Have you ever found yourself thinking where are the best places to save money for retirement? Is it better to save to a tax-deferred account like a 401(k), tax-free account like a Roth IRA, or taxable account? I get it. It can be confusing, but my response is always the same: it depends on your tax bracket. That usually raises a skeptical eyebrow because most think, what does my tax bracket have to do with where I decide to save for retirement? Well actually quite a bit. That's because various retirement savings accounts have different tax treatments that impact not how much you'll pay in taxes, but ultimately how much is available for retirement. While there are no hard and fast rules to determine the best places to save for retirement, there are a few guidelines you can use to select the best retirement savings strategy to increase retirement savings and have more income available for retirement.
Here are 4 guidelines to consider when determining the best places to save for retirement:
Guideline #1: Aim for tax diversification. Prioritize a savings strategy with a mixture of taxable, tax-deferred, and tax-exempt savings. Ultimately you want a higher amount of tax-exempt savings relative to taxable and tax-deferred savings to hedge against possible future tax rate increases as withdrawals from tax-exempt accounts are tax free.
Guideline #2: Pay taxes when in a lower tax bracket. Prioritize saving to or converting tax-deferred assets to tax-exempt assets like Roth IRAs and Roth 401(k)s when current tax rates are lower than future tax rates. Doing so will defer current taxes, and qualified withdrawals from tax-exempt accounts will be tax free as well.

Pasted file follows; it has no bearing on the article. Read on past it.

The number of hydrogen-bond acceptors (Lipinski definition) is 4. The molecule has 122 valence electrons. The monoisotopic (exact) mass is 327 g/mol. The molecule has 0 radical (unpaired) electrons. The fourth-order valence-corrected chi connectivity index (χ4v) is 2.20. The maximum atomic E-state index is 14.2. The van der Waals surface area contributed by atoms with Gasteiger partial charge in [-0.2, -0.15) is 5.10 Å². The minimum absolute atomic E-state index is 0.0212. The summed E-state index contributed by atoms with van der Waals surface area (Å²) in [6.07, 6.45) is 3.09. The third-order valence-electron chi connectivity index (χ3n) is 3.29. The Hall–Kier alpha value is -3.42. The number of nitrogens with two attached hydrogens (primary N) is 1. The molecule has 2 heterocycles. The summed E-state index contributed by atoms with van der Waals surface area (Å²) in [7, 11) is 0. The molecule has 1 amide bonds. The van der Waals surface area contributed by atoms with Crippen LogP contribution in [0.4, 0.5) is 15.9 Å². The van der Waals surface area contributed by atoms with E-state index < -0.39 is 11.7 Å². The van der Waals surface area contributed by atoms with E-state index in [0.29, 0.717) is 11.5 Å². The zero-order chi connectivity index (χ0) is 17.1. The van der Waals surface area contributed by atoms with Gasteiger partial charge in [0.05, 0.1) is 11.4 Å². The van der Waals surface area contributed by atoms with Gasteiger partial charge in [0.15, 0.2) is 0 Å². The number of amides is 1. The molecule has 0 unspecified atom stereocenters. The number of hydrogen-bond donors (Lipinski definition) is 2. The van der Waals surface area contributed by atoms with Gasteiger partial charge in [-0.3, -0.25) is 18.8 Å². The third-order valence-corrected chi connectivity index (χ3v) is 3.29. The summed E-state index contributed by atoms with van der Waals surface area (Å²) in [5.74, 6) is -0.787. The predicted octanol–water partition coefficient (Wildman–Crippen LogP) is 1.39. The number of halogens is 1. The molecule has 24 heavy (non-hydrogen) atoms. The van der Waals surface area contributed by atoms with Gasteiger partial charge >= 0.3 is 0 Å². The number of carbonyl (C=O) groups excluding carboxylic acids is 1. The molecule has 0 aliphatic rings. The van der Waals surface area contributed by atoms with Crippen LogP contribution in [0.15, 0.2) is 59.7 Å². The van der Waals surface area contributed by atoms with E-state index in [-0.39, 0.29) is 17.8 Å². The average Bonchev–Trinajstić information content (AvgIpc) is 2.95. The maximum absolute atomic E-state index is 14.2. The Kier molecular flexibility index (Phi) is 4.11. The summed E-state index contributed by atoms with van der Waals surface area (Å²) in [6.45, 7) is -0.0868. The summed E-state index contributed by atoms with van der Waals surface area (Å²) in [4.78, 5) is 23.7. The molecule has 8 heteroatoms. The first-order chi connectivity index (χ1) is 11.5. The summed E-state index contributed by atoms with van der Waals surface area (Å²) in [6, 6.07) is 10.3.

Guideline #3: Defer taxes when in a high tax bracket. Prioritize saving to tax-deferred accounts such as employer qualified saving plans like 401(k)s and 403(b)s that provide a tax deduction and defer taxes until withdrawal.
Guideline #4: Convert taxes when in a lower tax bracket. Prioritize converting tax-deferred savings like IRAs, 401(k)s and 403(b) accounts to tax-exempt accounts like Roth IRAs when current tax rates are lower than what's expected in the future. Paying the conversion tax at lower rates will decrease taxes and increase after-tax income.
One of my financial planning manifestos is: control what you can and plan for what you can't. While you cannot control the tax rates themselves, you can control how much of your money is subject to those tax rates by making smart decisions on where and when you save to the various types of retirement accounts. This starts with knowing your tax bracket and understanding how your savings are taxed, so you can lower your taxes and optimize after-tax income. With these guidelines in hand, you'll be in a better position to make more tax-friendly decisions about the best places to save for retirement and keep more of your money for retirement. Remember a penny saved is a penny earned. When it comes to having enough income for retirement, it doesn't matter how you've earned it.